Newspaper article The Christian Science Monitor

Deep Thinkers Missing in Action ; Even at Elite Campuses, Some Students and Faculty Fret over Anti- Intellectualism

Newspaper article The Christian Science Monitor

Deep Thinkers Missing in Action ; Even at Elite Campuses, Some Students and Faculty Fret over Anti- Intellectualism

Article excerpt

Cheerleaders for a collegiate chess team? It may sound odd, but the president of the University of Maryland, Baltimore County, doesn't mind going to such lengths to celebrate smarts.

In an effort to draw more academically talented students, this mid-size research institution offers scholarships to top chess players. It recently won the American Intercollegiate Chess Championship for the sixth time, handily surmounting intellectual bastions such as Harvard, Stanford, and Yale.

This strategy has not won the school millions in advertising revenue. Nor has it magically vaulted it into the Ivy League. But President Freeman Hrabowski says it sends a signal to prospective students that if they cherish the life of the mind, they will feel at home at UMBC.

"We want to counter the anti-intellectual thread that runs across higher education, even [at] the best schools," Dr. Hrabowski says. "People often know about an institution because of a winning football team. How often do you hear about a university known for sending large numbers of students on to graduate programs, professional schools, or community service? We're talking about a need for balance."

Critical thinking, self-examination, and the questioning of assumptions are all widely genuflected to as part of any good college education. But that's not what's happening on many college campuses, he and others argue.

American higher education has long had a dynamic tension between intellectualism - represented by the humanities and elite colleges - and more "practical" education offered up by land-grant universities, observers say.

But while the US university system is widely hailed for its quality, some fear the pendulum may be swinging toward an overall anti- intellectual approach.

"You can party a lot, ski a lot, and still do well and not be that intellectual," says Michael Newton, a junior majoring in government at Dartmouth College. "At Dartmouth, it's not that cool to be intellectual. It's much cooler to be outdoorsy. At Yale, my friends say it's cooler to be urban trendy."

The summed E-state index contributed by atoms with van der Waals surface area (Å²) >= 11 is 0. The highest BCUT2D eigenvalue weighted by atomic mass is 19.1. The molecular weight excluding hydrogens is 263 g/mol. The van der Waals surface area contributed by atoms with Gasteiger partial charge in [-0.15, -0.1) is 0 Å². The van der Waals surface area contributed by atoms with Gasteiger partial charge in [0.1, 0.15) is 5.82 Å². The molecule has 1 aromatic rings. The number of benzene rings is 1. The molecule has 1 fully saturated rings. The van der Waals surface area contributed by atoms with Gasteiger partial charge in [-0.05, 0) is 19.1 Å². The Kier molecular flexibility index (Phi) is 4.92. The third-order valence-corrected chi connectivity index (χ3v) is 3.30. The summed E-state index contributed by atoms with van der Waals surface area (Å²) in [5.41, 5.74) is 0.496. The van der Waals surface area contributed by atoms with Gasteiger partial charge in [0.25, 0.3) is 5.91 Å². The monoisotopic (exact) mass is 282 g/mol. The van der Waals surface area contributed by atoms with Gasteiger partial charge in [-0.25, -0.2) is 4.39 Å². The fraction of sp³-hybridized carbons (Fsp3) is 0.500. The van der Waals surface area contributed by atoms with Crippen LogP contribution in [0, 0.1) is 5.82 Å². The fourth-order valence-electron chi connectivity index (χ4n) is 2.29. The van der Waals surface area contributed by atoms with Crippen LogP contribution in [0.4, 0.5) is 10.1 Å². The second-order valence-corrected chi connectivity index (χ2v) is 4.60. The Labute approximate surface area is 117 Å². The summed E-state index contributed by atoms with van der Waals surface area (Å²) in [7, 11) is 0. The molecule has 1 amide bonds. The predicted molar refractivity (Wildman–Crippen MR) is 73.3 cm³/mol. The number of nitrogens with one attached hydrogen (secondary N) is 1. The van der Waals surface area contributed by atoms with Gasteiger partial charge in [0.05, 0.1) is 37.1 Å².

Sports aren't the only culprit

At public universities, much of the blame for anti- intellectualism tends to be laid on big-money sports programs (see story, left).

Murray Sperber, a professor at Indiana University, says a "beer- and-circus culture" has permeated much of public higher education, often substituting for solid intellectual growth among undergraduates. He traces this phenomenon, in part, to an attitude prevalent in society that college is merely a means to a well-paid job.

"It's always anti-intellectual when the most important thing in life is making money," Dr. Sperber says.

And it's not just an issue at big-time sports schools. Some may be surprised to realize that anti-intellectualism is also rearing its head in the Ivy League.

Take the "nerd" label. In a column in the Daily Princetonian, Prof. John Fleming recently opined that "even at Princeton, one will frequently hear echoes of a national culture that rewards people with an undisguised passion for knowledge and exact intellectual application with such appellations as nerd, geek and wonk."

Princeton students' open letter

Some students and faculty recently raised concerns about what they see as a paucity of intellectual ferment at the Princeton, N.J., campus.

"There seems to be a widespread belief that intellectual life in the classroom and in the dorms, colleges, and clubs is not what it should be," wrote the Undergraduate University Council in an open letter to the president Sept. 30.

"This problem of a lackluster intellectual culture manifests itself in various ways and in all aspects of undergraduate life."

Signed by 11 student leaders, the letter calls for an investigation into what has weakened intellectualism on campus. One suspect, the letter says, is a prevalent "work hard, play hard" mentality that leads to "a strict dichotomy between structured, resume-building extracurricular activities and activities that provide a mindless release. …

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